August 16th, 2007 by Lloyd Gofton
The ‘newspapers are screwed by search engines’, conversation spiked again this week, thanks to a couple of posts by former Wall Street internet analyst Henry Blodget, the most recent of which was yesterday, as reported by Jack Schofield on Technology Guardian today.
I’m not going to revisit the same conversation about Google reaping the rewards of newspaper content, or as Jakob Nielsen put it in Jack Schofield’s piece last week: Google “takes a big percentage of the money. The web is a web, and that is good, but companies invest a lot of money in creating content, and the money goes to Google for indexing it.”
True, fair play to Google, an opportunity has been identified and grasped. In my humble opinion, the same needs to happen with our newspapers.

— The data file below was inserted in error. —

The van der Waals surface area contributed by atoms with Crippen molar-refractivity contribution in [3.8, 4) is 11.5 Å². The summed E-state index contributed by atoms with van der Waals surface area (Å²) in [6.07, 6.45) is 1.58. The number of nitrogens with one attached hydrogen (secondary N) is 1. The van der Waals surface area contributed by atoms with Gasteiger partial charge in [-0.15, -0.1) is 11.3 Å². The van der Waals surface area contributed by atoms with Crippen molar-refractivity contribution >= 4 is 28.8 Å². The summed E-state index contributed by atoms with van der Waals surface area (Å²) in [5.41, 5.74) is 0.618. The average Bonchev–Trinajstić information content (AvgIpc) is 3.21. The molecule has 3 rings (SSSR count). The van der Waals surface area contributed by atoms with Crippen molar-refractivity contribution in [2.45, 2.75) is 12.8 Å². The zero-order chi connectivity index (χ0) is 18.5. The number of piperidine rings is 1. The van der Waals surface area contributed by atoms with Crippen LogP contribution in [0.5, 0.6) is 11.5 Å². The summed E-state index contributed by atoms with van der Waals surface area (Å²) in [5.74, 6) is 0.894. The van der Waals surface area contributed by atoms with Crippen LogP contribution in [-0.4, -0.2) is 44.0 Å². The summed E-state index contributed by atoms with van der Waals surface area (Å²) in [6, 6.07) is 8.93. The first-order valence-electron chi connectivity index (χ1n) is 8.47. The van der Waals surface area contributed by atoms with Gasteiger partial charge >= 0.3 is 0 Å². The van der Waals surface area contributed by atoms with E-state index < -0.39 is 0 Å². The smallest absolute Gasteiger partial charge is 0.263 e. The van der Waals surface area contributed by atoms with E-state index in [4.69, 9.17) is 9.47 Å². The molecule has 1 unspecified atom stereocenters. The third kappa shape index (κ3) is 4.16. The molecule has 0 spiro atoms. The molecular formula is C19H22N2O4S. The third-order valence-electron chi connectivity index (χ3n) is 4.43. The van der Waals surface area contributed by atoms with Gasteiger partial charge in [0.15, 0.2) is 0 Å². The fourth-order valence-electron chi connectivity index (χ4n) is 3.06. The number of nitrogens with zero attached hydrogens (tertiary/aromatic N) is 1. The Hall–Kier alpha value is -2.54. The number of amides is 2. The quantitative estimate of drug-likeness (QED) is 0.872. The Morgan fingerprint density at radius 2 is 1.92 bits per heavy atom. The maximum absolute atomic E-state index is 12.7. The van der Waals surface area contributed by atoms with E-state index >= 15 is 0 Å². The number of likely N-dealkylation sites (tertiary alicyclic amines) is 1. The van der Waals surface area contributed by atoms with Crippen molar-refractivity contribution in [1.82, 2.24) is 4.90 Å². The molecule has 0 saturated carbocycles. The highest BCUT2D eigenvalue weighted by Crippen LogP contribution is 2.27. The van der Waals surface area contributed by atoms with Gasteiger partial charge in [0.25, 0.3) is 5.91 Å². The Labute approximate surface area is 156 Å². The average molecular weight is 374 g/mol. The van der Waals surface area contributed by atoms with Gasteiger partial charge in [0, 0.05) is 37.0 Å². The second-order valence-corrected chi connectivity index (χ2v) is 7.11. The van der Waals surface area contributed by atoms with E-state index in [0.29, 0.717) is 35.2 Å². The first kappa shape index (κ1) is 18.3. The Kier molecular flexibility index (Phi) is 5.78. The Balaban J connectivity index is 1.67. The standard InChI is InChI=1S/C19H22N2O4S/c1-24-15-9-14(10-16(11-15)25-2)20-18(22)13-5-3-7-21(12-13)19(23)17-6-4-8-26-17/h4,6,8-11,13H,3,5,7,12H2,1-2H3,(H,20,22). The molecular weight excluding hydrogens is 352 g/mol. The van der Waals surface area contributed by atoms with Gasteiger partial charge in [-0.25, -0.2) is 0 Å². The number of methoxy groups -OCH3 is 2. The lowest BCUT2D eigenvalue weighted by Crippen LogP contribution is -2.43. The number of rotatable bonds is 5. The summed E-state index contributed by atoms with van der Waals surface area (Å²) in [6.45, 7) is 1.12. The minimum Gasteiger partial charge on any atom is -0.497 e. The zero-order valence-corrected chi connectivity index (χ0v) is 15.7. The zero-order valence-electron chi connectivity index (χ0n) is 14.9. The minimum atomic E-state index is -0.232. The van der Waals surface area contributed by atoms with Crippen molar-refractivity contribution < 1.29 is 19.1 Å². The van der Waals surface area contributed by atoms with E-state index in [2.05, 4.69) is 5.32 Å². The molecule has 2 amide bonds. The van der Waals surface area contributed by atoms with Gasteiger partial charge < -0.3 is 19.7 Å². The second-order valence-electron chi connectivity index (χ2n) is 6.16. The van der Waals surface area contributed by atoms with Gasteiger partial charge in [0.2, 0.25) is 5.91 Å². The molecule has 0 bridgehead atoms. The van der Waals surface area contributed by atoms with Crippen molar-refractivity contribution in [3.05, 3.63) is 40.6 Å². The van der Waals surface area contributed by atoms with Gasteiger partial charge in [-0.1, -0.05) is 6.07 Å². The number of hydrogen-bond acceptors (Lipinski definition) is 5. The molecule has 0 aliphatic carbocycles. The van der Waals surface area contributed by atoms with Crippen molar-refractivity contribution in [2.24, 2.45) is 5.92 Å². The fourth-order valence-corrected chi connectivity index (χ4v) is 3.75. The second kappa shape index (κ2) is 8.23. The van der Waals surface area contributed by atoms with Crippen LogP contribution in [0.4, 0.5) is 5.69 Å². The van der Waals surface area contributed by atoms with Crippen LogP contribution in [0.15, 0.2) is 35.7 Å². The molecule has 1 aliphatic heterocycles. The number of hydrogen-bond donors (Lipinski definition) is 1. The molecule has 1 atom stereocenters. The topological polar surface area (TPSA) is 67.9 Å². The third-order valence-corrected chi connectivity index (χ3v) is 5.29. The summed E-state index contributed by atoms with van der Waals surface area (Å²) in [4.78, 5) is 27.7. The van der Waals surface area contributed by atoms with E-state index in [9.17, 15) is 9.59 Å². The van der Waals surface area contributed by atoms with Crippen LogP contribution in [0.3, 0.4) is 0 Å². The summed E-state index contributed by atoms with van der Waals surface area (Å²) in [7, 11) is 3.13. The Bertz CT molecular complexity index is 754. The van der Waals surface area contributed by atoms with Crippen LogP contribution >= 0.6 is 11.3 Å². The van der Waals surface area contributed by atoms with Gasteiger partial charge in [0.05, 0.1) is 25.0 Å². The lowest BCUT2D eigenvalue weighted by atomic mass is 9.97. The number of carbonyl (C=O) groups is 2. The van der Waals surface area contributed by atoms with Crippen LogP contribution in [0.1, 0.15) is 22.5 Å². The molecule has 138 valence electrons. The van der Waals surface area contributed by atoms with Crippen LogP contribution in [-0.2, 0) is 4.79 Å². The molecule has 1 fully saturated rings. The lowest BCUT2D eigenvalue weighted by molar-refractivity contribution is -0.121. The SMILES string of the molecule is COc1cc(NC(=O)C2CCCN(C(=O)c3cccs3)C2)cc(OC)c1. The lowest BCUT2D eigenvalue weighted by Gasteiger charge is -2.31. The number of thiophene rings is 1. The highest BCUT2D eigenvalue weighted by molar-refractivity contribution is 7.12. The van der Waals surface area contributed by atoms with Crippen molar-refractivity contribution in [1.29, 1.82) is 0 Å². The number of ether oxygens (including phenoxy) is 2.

The environment has changed, the rules have changed. Evolve now and there is a good chance of making it, but evolution will be painful and all-encompassing. The business model needs to radically and totally transform to reflect the move to free content.
Whilst it would be foolhardy to suggest that the newspaper industry can forget its print versions now, it is equally foolhardy to remain blinkered to the change that is happening, by believing that a traditional approach to news will work online.
Blodget very eloquently describes the possible remedies in his obvious conclusions section.
Furthermore, blaming this change on those that stand to gain the most achieves, well, nothing other than continuing to delay the change.